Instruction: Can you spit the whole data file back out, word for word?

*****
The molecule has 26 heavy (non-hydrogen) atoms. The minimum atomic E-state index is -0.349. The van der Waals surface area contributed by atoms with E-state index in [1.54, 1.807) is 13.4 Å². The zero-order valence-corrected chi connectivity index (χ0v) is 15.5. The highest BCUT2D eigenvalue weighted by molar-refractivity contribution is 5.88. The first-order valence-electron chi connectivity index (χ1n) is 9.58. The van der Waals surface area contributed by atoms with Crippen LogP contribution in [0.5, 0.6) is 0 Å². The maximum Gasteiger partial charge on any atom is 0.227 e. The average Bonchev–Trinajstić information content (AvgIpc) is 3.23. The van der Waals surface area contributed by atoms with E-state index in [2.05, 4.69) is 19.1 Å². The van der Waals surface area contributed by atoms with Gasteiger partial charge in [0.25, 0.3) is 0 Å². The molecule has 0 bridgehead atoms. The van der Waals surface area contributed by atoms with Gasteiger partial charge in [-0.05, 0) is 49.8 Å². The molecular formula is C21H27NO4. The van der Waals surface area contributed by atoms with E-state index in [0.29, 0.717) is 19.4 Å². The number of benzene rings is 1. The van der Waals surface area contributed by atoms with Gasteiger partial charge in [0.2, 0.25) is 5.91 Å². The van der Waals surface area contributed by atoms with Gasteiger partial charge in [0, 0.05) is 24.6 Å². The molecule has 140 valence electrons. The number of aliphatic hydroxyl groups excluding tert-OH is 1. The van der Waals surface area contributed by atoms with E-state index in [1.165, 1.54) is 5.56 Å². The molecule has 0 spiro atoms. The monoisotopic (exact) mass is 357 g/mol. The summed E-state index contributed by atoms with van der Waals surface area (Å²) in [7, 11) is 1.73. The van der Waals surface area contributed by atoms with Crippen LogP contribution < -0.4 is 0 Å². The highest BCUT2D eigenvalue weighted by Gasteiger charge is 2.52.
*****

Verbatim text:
The molecule has 26 heavy (non-hydrogen) atoms. The minimum atomic E-state index is -0.349. The van der Waals surface area contributed by atoms with E-state index in [1.54, 1.807) is 13.4 Å². The zero-order valence-corrected chi connectivity index (χ0v) is 15.5. The highest BCUT2D eigenvalue weighted by molar-refractivity contribution is 5.88. The first-order valence-electron chi connectivity index (χ1n) is 9.58. The van der Waals surface area contributed by atoms with Crippen LogP contribution in [0.5, 0.6) is 0 Å². The maximum Gasteiger partial charge on any atom is 0.227 e. The average Bonchev–Trinajstić information content (AvgIpc) is 3.23. The van der Waals surface area contributed by atoms with E-state index in [2.05, 4.69) is 19.1 Å². The van der Waals surface area contributed by atoms with Gasteiger partial charge in [0.25, 0.3) is 0 Å². The molecule has 0 bridgehead atoms. The van der Waals surface area contributed by atoms with Gasteiger partial charge in [-0.05, 0) is 49.8 Å². The molecular formula is C21H27NO4. The van der Waals surface area contributed by atoms with E-state index in [0.29, 0.717) is 19.4 Å². The number of benzene rings is 1. The van der Waals surface area contributed by atoms with Gasteiger partial charge in [0.2, 0.25) is 5.91 Å². The van der Waals surface area contributed by atoms with Gasteiger partial charge in [0, 0.05) is 24.6 Å². The molecule has 140 valence electrons. The number of aliphatic hydroxyl groups excluding tert-OH is 1. The van der Waals surface area contributed by atoms with E-state index in [1.165, 1.54) is 5.56 Å². The molecule has 0 spiro atoms. The monoisotopic (exact) mass is 357 g/mol. The summed E-state index contributed by atoms with van der Waals surface area (Å²) in [7, 11) is 1.73. The van der Waals surface area contributed by atoms with Crippen LogP contribution < -0.4 is 0 Å². The highest BCUT2D eigenvalue weighted by Gasteiger charge is 2.52.